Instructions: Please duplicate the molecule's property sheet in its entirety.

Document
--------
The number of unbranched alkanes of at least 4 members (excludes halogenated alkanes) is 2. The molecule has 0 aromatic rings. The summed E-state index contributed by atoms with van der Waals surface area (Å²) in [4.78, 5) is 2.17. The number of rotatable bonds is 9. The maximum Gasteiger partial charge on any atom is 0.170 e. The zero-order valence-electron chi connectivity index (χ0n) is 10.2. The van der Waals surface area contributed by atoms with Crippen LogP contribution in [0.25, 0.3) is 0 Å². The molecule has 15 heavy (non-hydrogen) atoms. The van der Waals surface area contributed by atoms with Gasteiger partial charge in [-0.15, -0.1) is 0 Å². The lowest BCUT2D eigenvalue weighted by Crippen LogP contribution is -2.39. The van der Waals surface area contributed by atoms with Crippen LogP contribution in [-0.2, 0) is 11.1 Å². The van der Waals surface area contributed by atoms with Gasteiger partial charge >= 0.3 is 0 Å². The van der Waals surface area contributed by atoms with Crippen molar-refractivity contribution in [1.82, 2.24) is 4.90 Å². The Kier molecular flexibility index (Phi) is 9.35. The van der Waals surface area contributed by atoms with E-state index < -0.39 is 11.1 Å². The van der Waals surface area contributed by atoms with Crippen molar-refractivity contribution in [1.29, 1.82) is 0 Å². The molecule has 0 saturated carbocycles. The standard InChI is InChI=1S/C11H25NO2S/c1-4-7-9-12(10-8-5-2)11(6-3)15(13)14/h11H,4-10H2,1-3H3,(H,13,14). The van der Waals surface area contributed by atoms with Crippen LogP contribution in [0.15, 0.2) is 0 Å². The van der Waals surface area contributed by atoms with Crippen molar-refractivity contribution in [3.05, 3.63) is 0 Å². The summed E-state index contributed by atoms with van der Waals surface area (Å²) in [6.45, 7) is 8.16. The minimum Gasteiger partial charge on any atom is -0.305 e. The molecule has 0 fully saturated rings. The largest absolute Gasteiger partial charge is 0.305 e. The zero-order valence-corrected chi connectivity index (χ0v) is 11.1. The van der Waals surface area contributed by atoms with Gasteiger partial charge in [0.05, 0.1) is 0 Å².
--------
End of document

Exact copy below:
The number of unbranched alkanes of at least 4 members (excludes halogenated alkanes) is 2. The molecule has 0 aromatic rings. The summed E-state index contributed by atoms with van der Waals surface area (Å²) in [4.78, 5) is 2.17. The number of rotatable bonds is 9. The maximum Gasteiger partial charge on any atom is 0.170 e. The zero-order valence-electron chi connectivity index (χ0n) is 10.2. The van der Waals surface area contributed by atoms with Crippen LogP contribution in [0.25, 0.3) is 0 Å². The molecule has 15 heavy (non-hydrogen) atoms. The van der Waals surface area contributed by atoms with Gasteiger partial charge in [-0.15, -0.1) is 0 Å². The lowest BCUT2D eigenvalue weighted by Crippen LogP contribution is -2.39. The van der Waals surface area contributed by atoms with Crippen LogP contribution in [-0.2, 0) is 11.1 Å². The van der Waals surface area contributed by atoms with Gasteiger partial charge >= 0.3 is 0 Å². The van der Waals surface area contributed by atoms with Crippen molar-refractivity contribution in [1.82, 2.24) is 4.90 Å². The Kier molecular flexibility index (Phi) is 9.35. The van der Waals surface area contributed by atoms with E-state index < -0.39 is 11.1 Å². The van der Waals surface area contributed by atoms with Crippen molar-refractivity contribution in [1.29, 1.82) is 0 Å². The molecule has 0 saturated carbocycles. The standard InChI is InChI=1S/C11H25NO2S/c1-4-7-9-12(10-8-5-2)11(6-3)15(13)14/h11H,4-10H2,1-3H3,(H,13,14). The van der Waals surface area contributed by atoms with Crippen LogP contribution in [0.15, 0.2) is 0 Å². The van der Waals surface area contributed by atoms with Crippen molar-refractivity contribution in [3.05, 3.63) is 0 Å². The summed E-state index contributed by atoms with van der Waals surface area (Å²) in [6.45, 7) is 8.16. The minimum Gasteiger partial charge on any atom is -0.305 e. The molecule has 0 fully saturated rings. The largest absolute Gasteiger partial charge is 0.305 e. The zero-order valence-corrected chi connectivity index (χ0v) is 11.1. The van der Waals surface area contributed by atoms with Gasteiger partial charge in [0.05, 0.1) is 0 Å².